This artist is drawing the ads men post on craigslist in a hilarious NSFW new book “(no kissing)”

There's an infinite amount of ways to be intimate.

[C]raigslist classifieds ads have succumbed to a strange function in a world of ubiquitous dating and hook-up culture. The website, which has foregone any kind of update or rebrand since its inception in 1995 is a hotbed for sexual requests that fall outside of the conventional spectrum. Embellishing this mostly text-based, email-like world with kinetic visuals is London-based artist Dominic Myatt whose new book (no kissing) explores the adverts posted by men for men.

Eschewing heteronormative, penetrative sex, Myatt was more drawn to the more obscure and rarely discussed facets of male-on-male sex acts i.e. piss, puffer jackets and “ROUGH” nipple play. We spoke with the young artist to talk about the nature of real intimacy in online spaces, the connections between sexuality and identity and the ties between public and private pleasures.

(no kissing) is stocked exclusively by BOOKMARC by MARC JACOBS in Tokyo, Seikosha Books in Kyoto and Parades Gallery in Matsumoto City. The book will be released in the UK on the 23rd March and will be available at Donlon Books, Ti Pi Tin and online at mnkpress.com.  

Hey Dominic, many of these ads are very specific, why do you think Craigslist has become a place for more obscure fetishes compared to more popular dating/sex apps ?

I think it’s perhaps the anonymity of Craigslist that makes people feel more open to detail exactly what they are looking for sexual or otherwise. It’s also something that feeds itself.

How did you choose which ads to draw? Is there anything you wouldn’t have drawn?

It took a long time to go through all the ads I had collected, but in the end a lot of them boiled down to one simple penetrative sex act – I was more interested in sexual acts that notably different from this visually.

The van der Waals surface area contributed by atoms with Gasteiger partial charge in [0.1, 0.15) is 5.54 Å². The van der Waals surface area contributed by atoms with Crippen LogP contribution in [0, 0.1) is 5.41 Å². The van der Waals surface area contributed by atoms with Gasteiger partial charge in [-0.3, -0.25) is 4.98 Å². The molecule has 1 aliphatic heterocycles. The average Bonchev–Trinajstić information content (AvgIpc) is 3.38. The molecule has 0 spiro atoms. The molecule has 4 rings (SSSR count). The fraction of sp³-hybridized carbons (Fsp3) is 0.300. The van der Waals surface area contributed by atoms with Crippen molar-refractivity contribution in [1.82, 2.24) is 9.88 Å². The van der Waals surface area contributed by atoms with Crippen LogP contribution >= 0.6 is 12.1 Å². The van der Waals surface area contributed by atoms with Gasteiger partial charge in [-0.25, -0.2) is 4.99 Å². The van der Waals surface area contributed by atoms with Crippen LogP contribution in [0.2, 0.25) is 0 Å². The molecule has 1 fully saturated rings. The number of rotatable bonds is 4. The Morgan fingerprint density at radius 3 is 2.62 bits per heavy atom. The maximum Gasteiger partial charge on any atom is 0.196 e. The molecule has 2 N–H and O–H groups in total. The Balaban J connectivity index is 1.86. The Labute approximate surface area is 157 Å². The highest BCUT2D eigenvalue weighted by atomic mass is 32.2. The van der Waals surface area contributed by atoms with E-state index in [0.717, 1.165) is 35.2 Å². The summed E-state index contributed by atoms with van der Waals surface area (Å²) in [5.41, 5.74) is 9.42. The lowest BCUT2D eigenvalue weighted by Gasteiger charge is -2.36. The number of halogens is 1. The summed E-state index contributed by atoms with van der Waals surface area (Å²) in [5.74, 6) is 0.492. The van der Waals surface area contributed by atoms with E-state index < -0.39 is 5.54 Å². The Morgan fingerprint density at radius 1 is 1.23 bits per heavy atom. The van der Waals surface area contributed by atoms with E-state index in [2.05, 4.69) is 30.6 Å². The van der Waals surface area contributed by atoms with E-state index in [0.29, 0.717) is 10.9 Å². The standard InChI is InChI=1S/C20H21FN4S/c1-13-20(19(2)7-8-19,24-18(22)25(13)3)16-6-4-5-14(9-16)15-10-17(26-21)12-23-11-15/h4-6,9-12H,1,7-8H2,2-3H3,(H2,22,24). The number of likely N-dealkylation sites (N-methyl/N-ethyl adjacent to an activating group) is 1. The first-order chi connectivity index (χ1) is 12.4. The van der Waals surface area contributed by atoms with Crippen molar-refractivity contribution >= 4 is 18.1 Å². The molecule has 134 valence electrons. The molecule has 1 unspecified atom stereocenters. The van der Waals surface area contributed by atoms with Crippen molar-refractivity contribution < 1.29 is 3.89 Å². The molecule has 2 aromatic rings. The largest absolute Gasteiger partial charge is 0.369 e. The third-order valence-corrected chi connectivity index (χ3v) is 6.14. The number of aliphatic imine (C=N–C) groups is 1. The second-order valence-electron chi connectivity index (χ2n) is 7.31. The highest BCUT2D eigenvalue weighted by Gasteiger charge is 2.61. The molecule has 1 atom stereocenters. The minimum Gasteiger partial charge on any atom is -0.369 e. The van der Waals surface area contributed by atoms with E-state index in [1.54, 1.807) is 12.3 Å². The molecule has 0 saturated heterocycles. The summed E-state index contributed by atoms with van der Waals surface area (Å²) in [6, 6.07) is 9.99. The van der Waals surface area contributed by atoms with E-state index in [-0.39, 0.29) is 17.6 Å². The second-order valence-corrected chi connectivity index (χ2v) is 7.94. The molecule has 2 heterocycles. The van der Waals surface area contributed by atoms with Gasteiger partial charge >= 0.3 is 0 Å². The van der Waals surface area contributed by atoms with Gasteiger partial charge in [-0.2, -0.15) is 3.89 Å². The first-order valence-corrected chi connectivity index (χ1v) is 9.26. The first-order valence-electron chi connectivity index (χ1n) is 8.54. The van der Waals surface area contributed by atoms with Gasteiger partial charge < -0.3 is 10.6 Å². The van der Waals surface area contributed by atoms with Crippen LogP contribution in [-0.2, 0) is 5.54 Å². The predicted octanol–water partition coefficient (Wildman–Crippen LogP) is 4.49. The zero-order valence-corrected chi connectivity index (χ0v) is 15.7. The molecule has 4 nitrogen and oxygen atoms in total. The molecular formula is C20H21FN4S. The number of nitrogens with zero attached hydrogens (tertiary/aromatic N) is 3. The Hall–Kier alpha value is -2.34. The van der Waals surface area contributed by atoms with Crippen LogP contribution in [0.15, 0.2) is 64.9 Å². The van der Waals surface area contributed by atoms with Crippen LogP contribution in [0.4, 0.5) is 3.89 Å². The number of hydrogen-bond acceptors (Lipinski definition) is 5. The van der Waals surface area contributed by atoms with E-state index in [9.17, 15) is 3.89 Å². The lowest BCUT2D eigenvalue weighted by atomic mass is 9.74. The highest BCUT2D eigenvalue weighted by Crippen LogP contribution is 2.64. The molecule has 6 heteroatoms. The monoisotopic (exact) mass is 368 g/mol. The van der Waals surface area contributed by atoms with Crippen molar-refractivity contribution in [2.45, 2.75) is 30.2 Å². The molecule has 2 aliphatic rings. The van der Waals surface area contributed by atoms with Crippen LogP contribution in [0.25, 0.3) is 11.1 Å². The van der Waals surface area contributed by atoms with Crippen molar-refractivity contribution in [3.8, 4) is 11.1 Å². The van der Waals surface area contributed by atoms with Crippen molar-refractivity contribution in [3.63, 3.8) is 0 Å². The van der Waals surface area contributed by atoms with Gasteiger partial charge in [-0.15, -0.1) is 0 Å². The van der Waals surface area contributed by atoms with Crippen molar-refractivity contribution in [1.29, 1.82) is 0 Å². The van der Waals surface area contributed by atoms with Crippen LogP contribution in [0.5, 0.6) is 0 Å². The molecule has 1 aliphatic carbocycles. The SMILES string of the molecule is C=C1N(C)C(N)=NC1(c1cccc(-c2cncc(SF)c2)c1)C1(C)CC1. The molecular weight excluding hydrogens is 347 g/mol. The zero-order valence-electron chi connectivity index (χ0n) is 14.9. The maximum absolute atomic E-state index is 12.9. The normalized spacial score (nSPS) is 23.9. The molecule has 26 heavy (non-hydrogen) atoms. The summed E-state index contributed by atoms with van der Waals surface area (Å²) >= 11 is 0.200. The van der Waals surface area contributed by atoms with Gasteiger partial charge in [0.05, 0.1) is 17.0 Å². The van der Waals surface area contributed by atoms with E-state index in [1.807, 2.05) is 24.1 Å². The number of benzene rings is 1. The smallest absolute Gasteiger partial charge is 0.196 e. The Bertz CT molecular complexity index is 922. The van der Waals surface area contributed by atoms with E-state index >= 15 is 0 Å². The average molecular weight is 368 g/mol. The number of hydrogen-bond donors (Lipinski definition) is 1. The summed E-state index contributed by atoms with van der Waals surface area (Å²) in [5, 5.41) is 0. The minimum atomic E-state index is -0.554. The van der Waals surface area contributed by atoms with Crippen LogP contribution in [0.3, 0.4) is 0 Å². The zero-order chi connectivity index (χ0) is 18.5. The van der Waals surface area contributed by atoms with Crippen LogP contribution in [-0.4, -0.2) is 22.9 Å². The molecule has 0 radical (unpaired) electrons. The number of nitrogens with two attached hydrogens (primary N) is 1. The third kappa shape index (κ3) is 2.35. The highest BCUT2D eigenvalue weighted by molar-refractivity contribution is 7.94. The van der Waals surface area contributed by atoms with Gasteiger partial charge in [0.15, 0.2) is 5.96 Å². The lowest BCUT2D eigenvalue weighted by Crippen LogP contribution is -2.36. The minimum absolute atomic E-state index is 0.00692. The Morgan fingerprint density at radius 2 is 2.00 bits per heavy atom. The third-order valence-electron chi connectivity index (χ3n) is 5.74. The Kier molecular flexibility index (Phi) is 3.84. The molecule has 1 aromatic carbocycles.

Why just "men seeking men"?

I only focused on the men for men ads as it was something that interested me more than heteronormative sexuality. I also didn’t want to explore ads that involved females or were posted by them as I didn’t think there was anything I could add through drawing, especially through the male gaze. Queer bodies and sexuality are not largely discuss or focussed on so that is also a reason I wanted to explore this world. 

Did you follow up with any of the men who posted the ads? Were they aware you were illustrating their requests?

I never contacted any of the posters – it was one thing to observe and draw imagery from their anonymous posts – but I wouldn’t have been happy wasting their time to source more material for me to draw on. I think this would have defeated the purpose of the book too. It was also an exploration of sexual fantasy and desire, rather than a straight forward illustrative guidebook to sex.

"(no kissing)" suggests there’s no actual intimacy here but do you think these drawings might show that there are infinite ways to be intimate with another person?

Definitely – I think that there is a prescribed idea of what intimacy is, especially in ‘traditional’ mixed sex relationships. I think the ads and drawings in the book show a myriad of ways in which one can be intimate with another – wether physically, emotionally or both. In one of the ads, the poster describes themselves as ‘straight and married’ (and also ‘sane’), perhaps they are being intimate in one way with their spouse but desire a different type of intimacy with a stranger online – even if it only amounts to a brief exchange of emails. 

What did you learn about men’s desires and the way they manifest online in your research for this book?

Researching the ads for this book allows you to see different ways sexuality ties in with identity – and also how nuanced and specific each individuals sexual desires are. 

Cool…Thanks Dominic!

To get some better insights into this world, come to the public book launch on the 23rd March at Hoi Polloi in Shoreditch.